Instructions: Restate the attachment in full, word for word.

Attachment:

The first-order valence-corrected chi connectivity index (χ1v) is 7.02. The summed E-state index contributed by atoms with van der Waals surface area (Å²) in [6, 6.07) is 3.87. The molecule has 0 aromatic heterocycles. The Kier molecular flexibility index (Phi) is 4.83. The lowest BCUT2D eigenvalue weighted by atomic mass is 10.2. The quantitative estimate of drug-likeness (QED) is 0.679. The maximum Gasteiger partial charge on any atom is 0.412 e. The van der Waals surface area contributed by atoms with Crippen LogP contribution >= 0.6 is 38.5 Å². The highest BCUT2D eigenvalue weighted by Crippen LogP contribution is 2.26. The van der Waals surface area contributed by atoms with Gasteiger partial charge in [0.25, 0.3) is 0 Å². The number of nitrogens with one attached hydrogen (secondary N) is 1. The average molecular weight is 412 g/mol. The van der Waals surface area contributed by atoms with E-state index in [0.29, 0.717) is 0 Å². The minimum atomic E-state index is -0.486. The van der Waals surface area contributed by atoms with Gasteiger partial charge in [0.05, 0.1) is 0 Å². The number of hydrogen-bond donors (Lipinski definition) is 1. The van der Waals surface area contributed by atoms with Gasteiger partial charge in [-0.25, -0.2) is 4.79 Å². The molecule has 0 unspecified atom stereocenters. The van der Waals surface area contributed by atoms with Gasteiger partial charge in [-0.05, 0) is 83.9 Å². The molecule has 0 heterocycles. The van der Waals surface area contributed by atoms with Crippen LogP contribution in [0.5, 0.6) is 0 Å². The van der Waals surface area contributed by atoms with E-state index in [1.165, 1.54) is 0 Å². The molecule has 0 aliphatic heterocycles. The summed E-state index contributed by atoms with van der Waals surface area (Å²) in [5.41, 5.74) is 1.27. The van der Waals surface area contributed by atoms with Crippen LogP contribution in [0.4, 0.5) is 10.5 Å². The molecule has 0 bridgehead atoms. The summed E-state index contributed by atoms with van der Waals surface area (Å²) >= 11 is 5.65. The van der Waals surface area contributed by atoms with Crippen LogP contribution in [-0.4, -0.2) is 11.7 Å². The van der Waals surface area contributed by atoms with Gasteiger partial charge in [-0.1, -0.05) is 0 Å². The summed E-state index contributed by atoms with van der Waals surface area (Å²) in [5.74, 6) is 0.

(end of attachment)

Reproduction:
The first-order valence-corrected chi connectivity index (χ1v) is 7.02. The summed E-state index contributed by atoms with van der Waals surface area (Å²) in [6, 6.07) is 3.87. The molecule has 0 aromatic heterocycles. The Kier molecular flexibility index (Phi) is 4.83. The lowest BCUT2D eigenvalue weighted by atomic mass is 10.2. The quantitative estimate of drug-likeness (QED) is 0.679. The maximum Gasteiger partial charge on any atom is 0.412 e. The van der Waals surface area contributed by atoms with Crippen LogP contribution >= 0.6 is 38.5 Å². The highest BCUT2D eigenvalue weighted by Crippen LogP contribution is 2.26. The van der Waals surface area contributed by atoms with Gasteiger partial charge in [0.25, 0.3) is 0 Å². The number of nitrogens with one attached hydrogen (secondary N) is 1. The average molecular weight is 412 g/mol. The van der Waals surface area contributed by atoms with E-state index in [0.29, 0.717) is 0 Å². The minimum atomic E-state index is -0.486. The van der Waals surface area contributed by atoms with Gasteiger partial charge in [0.05, 0.1) is 0 Å². The number of hydrogen-bond donors (Lipinski definition) is 1. The van der Waals surface area contributed by atoms with Gasteiger partial charge in [-0.25, -0.2) is 4.79 Å². The molecule has 0 unspecified atom stereocenters. The van der Waals surface area contributed by atoms with Gasteiger partial charge in [-0.05, 0) is 83.9 Å². The molecule has 0 heterocycles. The van der Waals surface area contributed by atoms with Crippen LogP contribution in [0.5, 0.6) is 0 Å². The van der Waals surface area contributed by atoms with E-state index in [1.165, 1.54) is 0 Å². The molecule has 0 aliphatic heterocycles. The summed E-state index contributed by atoms with van der Waals surface area (Å²) in [5.41, 5.74) is 1.27. The van der Waals surface area contributed by atoms with Crippen LogP contribution in [0.4, 0.5) is 10.5 Å². The molecule has 0 bridgehead atoms. The summed E-state index contributed by atoms with van der Waals surface area (Å²) >= 11 is 5.65. The van der Waals surface area contributed by atoms with Crippen LogP contribution in [-0.4, -0.2) is 11.7 Å². The van der Waals surface area contributed by atoms with Gasteiger partial charge in [-0.1, -0.05) is 0 Å². The summed E-state index contributed by atoms with van der Waals surface area (Å²) in [5.74, 6) is 0.